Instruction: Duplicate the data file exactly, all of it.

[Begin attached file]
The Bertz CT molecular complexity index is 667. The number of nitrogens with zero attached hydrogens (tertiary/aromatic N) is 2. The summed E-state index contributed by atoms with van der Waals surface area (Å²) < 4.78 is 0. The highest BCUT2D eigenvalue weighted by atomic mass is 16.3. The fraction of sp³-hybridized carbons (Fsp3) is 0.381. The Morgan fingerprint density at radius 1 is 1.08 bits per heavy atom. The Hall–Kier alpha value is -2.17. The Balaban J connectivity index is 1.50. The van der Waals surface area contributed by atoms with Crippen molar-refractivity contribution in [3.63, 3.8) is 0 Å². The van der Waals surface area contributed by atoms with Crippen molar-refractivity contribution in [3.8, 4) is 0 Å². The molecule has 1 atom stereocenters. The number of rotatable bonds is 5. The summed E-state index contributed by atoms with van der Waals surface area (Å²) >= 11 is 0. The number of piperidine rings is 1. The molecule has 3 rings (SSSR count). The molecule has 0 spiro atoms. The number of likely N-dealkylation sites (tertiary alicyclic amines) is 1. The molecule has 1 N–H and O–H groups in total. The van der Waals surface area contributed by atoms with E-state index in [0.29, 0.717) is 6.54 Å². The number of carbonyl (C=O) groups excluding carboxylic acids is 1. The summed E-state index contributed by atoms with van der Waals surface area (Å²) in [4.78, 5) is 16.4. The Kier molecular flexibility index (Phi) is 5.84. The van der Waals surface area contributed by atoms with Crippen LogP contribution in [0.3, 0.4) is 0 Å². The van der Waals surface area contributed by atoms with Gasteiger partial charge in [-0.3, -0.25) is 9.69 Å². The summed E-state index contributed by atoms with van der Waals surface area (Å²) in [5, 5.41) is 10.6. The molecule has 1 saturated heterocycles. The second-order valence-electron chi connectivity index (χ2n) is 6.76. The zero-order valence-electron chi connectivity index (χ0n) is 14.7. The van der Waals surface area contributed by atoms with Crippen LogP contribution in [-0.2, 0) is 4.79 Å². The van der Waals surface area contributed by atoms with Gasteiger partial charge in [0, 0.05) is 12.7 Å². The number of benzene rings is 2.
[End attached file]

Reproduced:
The Bertz CT molecular complexity index is 667. The number of nitrogens with zero attached hydrogens (tertiary/aromatic N) is 2. The summed E-state index contributed by atoms with van der Waals surface area (Å²) < 4.78 is 0. The highest BCUT2D eigenvalue weighted by atomic mass is 16.3. The fraction of sp³-hybridized carbons (Fsp3) is 0.381. The Morgan fingerprint density at radius 1 is 1.08 bits per heavy atom. The Hall–Kier alpha value is -2.17. The Balaban J connectivity index is 1.50. The van der Waals surface area contributed by atoms with Crippen molar-refractivity contribution in [3.63, 3.8) is 0 Å². The van der Waals surface area contributed by atoms with Crippen molar-refractivity contribution in [3.8, 4) is 0 Å². The molecule has 1 atom stereocenters. The number of rotatable bonds is 5. The summed E-state index contributed by atoms with van der Waals surface area (Å²) >= 11 is 0. The number of piperidine rings is 1. The molecule has 3 rings (SSSR count). The molecule has 0 spiro atoms. The number of likely N-dealkylation sites (tertiary alicyclic amines) is 1. The molecule has 1 N–H and O–H groups in total. The van der Waals surface area contributed by atoms with E-state index in [0.29, 0.717) is 6.54 Å². The number of carbonyl (C=O) groups excluding carboxylic acids is 1. The summed E-state index contributed by atoms with van der Waals surface area (Å²) in [4.78, 5) is 16.4. The Kier molecular flexibility index (Phi) is 5.84. The van der Waals surface area contributed by atoms with Crippen LogP contribution in [0.3, 0.4) is 0 Å². The van der Waals surface area contributed by atoms with Gasteiger partial charge in [-0.3, -0.25) is 9.69 Å². The summed E-state index contributed by atoms with van der Waals surface area (Å²) in [5, 5.41) is 10.6. The molecule has 1 saturated heterocycles. The second-order valence-electron chi connectivity index (χ2n) is 6.76. The zero-order valence-electron chi connectivity index (χ0n) is 14.7. The van der Waals surface area contributed by atoms with Crippen LogP contribution in [-0.2, 0) is 4.79 Å². The van der Waals surface area contributed by atoms with Gasteiger partial charge in [0, 0.05) is 12.7 Å². The number of benzene rings is 2.